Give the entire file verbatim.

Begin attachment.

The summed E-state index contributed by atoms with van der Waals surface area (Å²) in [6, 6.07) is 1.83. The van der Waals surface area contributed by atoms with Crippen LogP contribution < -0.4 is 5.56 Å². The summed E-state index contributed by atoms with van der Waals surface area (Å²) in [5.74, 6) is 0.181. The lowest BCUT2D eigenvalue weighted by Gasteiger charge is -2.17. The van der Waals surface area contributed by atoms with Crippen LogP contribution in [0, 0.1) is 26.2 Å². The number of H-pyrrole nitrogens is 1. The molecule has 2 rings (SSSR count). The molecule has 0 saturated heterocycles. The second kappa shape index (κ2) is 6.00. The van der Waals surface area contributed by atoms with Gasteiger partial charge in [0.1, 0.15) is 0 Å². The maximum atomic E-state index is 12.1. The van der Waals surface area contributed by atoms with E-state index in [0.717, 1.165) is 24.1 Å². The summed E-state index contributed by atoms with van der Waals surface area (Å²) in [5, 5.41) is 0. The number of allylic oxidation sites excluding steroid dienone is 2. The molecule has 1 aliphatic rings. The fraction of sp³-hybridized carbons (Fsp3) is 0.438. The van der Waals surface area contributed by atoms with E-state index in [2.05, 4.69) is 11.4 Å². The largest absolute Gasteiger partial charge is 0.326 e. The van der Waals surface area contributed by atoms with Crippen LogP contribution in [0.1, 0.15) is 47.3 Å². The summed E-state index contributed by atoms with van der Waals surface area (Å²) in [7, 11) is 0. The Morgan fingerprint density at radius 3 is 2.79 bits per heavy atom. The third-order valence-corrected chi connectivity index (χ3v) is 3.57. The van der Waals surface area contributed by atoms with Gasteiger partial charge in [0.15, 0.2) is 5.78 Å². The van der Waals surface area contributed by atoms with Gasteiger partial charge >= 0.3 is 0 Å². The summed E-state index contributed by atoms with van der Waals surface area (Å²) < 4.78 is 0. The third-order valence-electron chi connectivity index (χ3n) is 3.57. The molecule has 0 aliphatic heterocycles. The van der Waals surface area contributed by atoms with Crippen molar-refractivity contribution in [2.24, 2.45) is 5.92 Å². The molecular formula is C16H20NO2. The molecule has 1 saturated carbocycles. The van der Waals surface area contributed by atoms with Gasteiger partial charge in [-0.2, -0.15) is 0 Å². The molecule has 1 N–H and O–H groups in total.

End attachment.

The summed E-state index contributed by atoms with van der Waals surface area (Å²) in [6, 6.07) is 1.83. The van der Waals surface area contributed by atoms with Crippen LogP contribution < -0.4 is 5.56 Å². The summed E-state index contributed by atoms with van der Waals surface area (Å²) in [5.74, 6) is 0.181. The lowest BCUT2D eigenvalue weighted by Gasteiger charge is -2.17. The van der Waals surface area contributed by atoms with Crippen LogP contribution in [0, 0.1) is 26.2 Å². The number of H-pyrrole nitrogens is 1. The molecule has 2 rings (SSSR count). The molecule has 0 saturated heterocycles. The second kappa shape index (κ2) is 6.00. The van der Waals surface area contributed by atoms with Gasteiger partial charge in [0.1, 0.15) is 0 Å². The maximum atomic E-state index is 12.1. The van der Waals surface area contributed by atoms with E-state index in [0.717, 1.165) is 24.1 Å². The summed E-state index contributed by atoms with van der Waals surface area (Å²) in [5, 5.41) is 0. The number of allylic oxidation sites excluding steroid dienone is 2. The molecule has 1 aliphatic rings. The fraction of sp³-hybridized carbons (Fsp3) is 0.438. The van der Waals surface area contributed by atoms with E-state index in [2.05, 4.69) is 11.4 Å². The largest absolute Gasteiger partial charge is 0.326 e. The van der Waals surface area contributed by atoms with Crippen LogP contribution in [0.1, 0.15) is 47.3 Å². The summed E-state index contributed by atoms with van der Waals surface area (Å²) in [7, 11) is 0. The Morgan fingerprint density at radius 3 is 2.79 bits per heavy atom. The third-order valence-corrected chi connectivity index (χ3v) is 3.57. The van der Waals surface area contributed by atoms with Gasteiger partial charge in [0.15, 0.2) is 5.78 Å². The van der Waals surface area contributed by atoms with Gasteiger partial charge >= 0.3 is 0 Å². The summed E-state index contributed by atoms with van der Waals surface area (Å²) < 4.78 is 0. The third-order valence-electron chi connectivity index (χ3n) is 3.57. The molecule has 0 aliphatic heterocycles. The van der Waals surface area contributed by atoms with Crippen molar-refractivity contribution in [2.24, 2.45) is 5.92 Å². The molecular formula is C16H20NO2. The molecule has 1 saturated carbocycles. The van der Waals surface area contributed by atoms with Gasteiger partial charge in [-0.2, -0.15) is 0 Å². The molecule has 1 N–H and O–H groups in total.